Misery to Mirth: Recovery from Illness in Early Modern England

ISBN : 9780198779025

Hannah Newton
304 Pages
156 x 234 mm
Pub date
Jun 2018
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Misery to Mirth aims to change our thinking about health in early modern England. Drawing on sources such as diaries and medical texts, it shows that recovery did exist as a concept, and that it was a widely-reported event. Misery to Mirth examines how patients, and their loved ones, dealt with overcoming a seemingly fatal illness.


Part One: Medical Understandings
1 'Nature Concocts and Expels': Defeating Disease
2 'She Sleeps Well & Eats an Egg': Restoring Strength
Part Two: Personal Experiences
3 'O, How Sweet is Ease!': Feeling Better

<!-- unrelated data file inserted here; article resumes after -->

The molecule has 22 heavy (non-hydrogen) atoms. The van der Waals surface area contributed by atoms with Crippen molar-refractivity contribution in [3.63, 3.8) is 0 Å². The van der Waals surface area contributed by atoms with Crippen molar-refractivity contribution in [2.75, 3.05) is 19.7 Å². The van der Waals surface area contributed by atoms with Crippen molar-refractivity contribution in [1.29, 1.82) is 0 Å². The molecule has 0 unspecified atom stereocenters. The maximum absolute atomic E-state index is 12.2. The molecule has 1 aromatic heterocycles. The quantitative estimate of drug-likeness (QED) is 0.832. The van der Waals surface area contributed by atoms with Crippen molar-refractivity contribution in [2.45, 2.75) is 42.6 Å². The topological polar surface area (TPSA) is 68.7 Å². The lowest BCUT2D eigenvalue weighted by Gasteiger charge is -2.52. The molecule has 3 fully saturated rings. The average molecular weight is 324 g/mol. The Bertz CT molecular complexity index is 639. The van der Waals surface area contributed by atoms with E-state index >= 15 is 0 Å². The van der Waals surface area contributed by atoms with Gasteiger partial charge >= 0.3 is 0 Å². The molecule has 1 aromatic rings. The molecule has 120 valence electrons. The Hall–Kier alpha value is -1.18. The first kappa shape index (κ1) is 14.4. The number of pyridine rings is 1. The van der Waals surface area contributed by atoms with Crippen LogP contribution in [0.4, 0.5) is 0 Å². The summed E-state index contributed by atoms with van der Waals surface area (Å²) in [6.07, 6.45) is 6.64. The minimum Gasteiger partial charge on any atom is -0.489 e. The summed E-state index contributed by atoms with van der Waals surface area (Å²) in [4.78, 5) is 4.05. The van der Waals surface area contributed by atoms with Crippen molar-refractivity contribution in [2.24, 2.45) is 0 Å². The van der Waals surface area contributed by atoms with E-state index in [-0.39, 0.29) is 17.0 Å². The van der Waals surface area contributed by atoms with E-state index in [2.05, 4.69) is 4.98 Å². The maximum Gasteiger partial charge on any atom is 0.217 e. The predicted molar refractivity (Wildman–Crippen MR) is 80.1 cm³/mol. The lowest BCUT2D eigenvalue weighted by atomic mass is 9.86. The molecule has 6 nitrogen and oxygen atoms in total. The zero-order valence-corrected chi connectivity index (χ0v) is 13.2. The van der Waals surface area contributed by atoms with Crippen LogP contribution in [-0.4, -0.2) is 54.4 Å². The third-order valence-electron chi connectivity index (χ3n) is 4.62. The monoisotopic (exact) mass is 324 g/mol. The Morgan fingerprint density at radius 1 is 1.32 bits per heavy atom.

4 'A Double Delight': Thanking God
5 'Pluck't from the Pit': Escaping Death
6 'All is Returned': Resuming Life

About the author: 

Hannah Newton is a social and cultural historian of early modern England, specialising in the histories of medicine, emotion, and childhood. Her first book, The Sick Child in Early Modern England (OUP, 2012), won the European Association for the History of Medicine and Health Book Prize in 2015 . In 2011-2014, Hannah undertook a Wellcome Trust Fellowship at the University of Cambridge where she researched the present monograph, Misery to Mirth: Recovery from Illness in Early Modern England. Hannah is now a Wellcome University Award Holder at Reading University, where she is investigating the sights, sounds, smells, tastes, and tactile sensations of the early modern sickchamber.

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